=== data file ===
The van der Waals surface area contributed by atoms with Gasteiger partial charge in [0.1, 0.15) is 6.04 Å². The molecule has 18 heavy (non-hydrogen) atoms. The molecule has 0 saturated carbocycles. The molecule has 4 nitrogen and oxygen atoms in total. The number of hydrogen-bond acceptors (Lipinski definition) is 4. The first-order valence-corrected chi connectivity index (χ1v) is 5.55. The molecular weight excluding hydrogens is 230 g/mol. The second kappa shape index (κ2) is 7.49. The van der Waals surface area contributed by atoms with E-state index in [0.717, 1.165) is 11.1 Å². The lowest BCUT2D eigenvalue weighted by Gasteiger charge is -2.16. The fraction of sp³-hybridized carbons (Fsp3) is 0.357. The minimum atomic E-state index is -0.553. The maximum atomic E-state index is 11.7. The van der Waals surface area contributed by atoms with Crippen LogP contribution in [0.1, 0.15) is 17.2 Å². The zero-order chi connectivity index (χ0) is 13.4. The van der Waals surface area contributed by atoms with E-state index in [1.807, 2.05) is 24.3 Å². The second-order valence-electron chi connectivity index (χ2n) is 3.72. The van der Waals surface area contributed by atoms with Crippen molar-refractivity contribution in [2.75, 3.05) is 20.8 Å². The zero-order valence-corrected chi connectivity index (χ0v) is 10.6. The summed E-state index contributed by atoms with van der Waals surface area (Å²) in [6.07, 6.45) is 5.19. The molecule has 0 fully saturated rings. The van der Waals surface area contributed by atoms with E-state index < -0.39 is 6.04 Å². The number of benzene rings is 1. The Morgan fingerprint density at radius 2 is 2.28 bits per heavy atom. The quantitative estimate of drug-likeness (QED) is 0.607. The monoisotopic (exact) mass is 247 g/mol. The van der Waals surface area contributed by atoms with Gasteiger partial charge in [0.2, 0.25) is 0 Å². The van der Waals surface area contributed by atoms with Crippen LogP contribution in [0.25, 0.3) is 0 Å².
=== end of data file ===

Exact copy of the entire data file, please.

The van der Waals surface area contributed by atoms with Gasteiger partial charge in [0.1, 0.15) is 6.04 Å². The molecule has 18 heavy (non-hydrogen) atoms. The molecule has 0 saturated carbocycles. The molecule has 4 nitrogen and oxygen atoms in total. The number of hydrogen-bond acceptors (Lipinski definition) is 4. The first-order valence-corrected chi connectivity index (χ1v) is 5.55. The molecular weight excluding hydrogens is 230 g/mol. The second kappa shape index (κ2) is 7.49. The van der Waals surface area contributed by atoms with E-state index in [0.717, 1.165) is 11.1 Å². The lowest BCUT2D eigenvalue weighted by Gasteiger charge is -2.16. The fraction of sp³-hybridized carbons (Fsp3) is 0.357. The minimum atomic E-state index is -0.553. The maximum atomic E-state index is 11.7. The van der Waals surface area contributed by atoms with Crippen LogP contribution in [0.1, 0.15) is 17.2 Å². The zero-order chi connectivity index (χ0) is 13.4. The van der Waals surface area contributed by atoms with E-state index in [1.807, 2.05) is 24.3 Å². The second-order valence-electron chi connectivity index (χ2n) is 3.72. The van der Waals surface area contributed by atoms with Crippen molar-refractivity contribution in [2.75, 3.05) is 20.8 Å². The zero-order valence-corrected chi connectivity index (χ0v) is 10.6. The summed E-state index contributed by atoms with van der Waals surface area (Å²) in [6.07, 6.45) is 5.19. The molecule has 0 fully saturated rings. The van der Waals surface area contributed by atoms with E-state index < -0.39 is 6.04 Å². The number of benzene rings is 1. The Morgan fingerprint density at radius 2 is 2.28 bits per heavy atom. The quantitative estimate of drug-likeness (QED) is 0.607. The monoisotopic (exact) mass is 247 g/mol. The van der Waals surface area contributed by atoms with Gasteiger partial charge in [0.2, 0.25) is 0 Å². The van der Waals surface area contributed by atoms with Crippen LogP contribution in [0.25, 0.3) is 0 Å².